Criminal forfeiture is an action brought as part of the criminal prosecution of a defendant that includes the forfeiture of property used or derived from the crime. If the defendant is convicted, the judge or the jury may find that the property is forfeitable. Forfeiture is limited to the property interests of the defendant and only to property involved in the particular counts on which the defendant is convicted. Only the defendant’s interest can be forfeited in a criminal case because criminal forfeiture is part of the sentence in the criminal case.
Civil forfeiture is a proceeding brought against the property rather than against the person who committed the offense. Civil forfeiture does not require either criminal charges against the owner of the property or a criminal conviction.
Remember back in 2007 when Democrats staged a "Sunshine Week" designed, according to the Associated Press, to "highlight they say is a disturbing level of secrecy in the Bush administration"? Democratic media staffers told the press that they were upset in large part because seven executive had gone a decade or more without responding to legally required information requests.
Later, when their winning presidential candidate, Barack Obama, took office, he immediately promised to "usher in a new era of open government," promising to oversee "the most transparent administration in history."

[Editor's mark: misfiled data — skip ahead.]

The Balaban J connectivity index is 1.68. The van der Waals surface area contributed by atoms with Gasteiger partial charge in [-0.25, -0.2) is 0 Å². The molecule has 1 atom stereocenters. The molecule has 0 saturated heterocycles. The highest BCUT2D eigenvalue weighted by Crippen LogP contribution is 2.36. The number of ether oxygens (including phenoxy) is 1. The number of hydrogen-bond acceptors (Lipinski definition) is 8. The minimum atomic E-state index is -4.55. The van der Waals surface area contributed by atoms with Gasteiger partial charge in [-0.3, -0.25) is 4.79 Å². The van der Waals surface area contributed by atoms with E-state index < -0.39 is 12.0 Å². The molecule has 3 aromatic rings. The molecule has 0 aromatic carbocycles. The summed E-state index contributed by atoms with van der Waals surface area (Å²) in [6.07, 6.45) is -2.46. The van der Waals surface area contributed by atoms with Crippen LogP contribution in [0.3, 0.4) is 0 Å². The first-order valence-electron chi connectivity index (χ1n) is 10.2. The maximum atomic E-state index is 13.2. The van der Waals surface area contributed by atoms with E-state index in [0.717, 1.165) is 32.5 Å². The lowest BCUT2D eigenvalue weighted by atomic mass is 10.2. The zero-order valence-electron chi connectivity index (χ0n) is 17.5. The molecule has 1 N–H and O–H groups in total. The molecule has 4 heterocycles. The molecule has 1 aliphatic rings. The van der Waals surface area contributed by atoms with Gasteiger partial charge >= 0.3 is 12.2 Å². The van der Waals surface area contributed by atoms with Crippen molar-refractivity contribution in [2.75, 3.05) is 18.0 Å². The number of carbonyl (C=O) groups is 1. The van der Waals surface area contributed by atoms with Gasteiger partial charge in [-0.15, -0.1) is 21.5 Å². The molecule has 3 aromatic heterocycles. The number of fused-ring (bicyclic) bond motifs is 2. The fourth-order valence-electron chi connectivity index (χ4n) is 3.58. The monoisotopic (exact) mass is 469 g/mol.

Here's what transparency and accountability looks like under the most transparent administration in all of recorded time. Via Bloomberg News:
On his first full day in office, President Barack Obama ordered federal officials to “usher in a new era of open government” and “act promptly” to make information public.
As Obama nears the end of his term, his administration hasn’t met those goals, failing to follow the requirements of the Freedom of Information Act, according to an analysis of open-government requests filed by Bloomberg News.
Nineteen of 20 cabinet-level agencies disobeyed the law requiring the disclosure of public information: The cost of travel by top officials. In all, just eight of the 57 federal agencies met Bloomberg’s request for those documents within the 20-day window required by the Act.
“When it comes to implementation of Obama’s wonderful transparency policy goals, especially FOIA policy in particular, there has been far more ‘talk the talk’ rather than ‘walk the walk,’” said Daniel Metcalfe, director of the Department of Justice’s office monitoring the government’s compliance with FOIA requests from 1981 to 2007.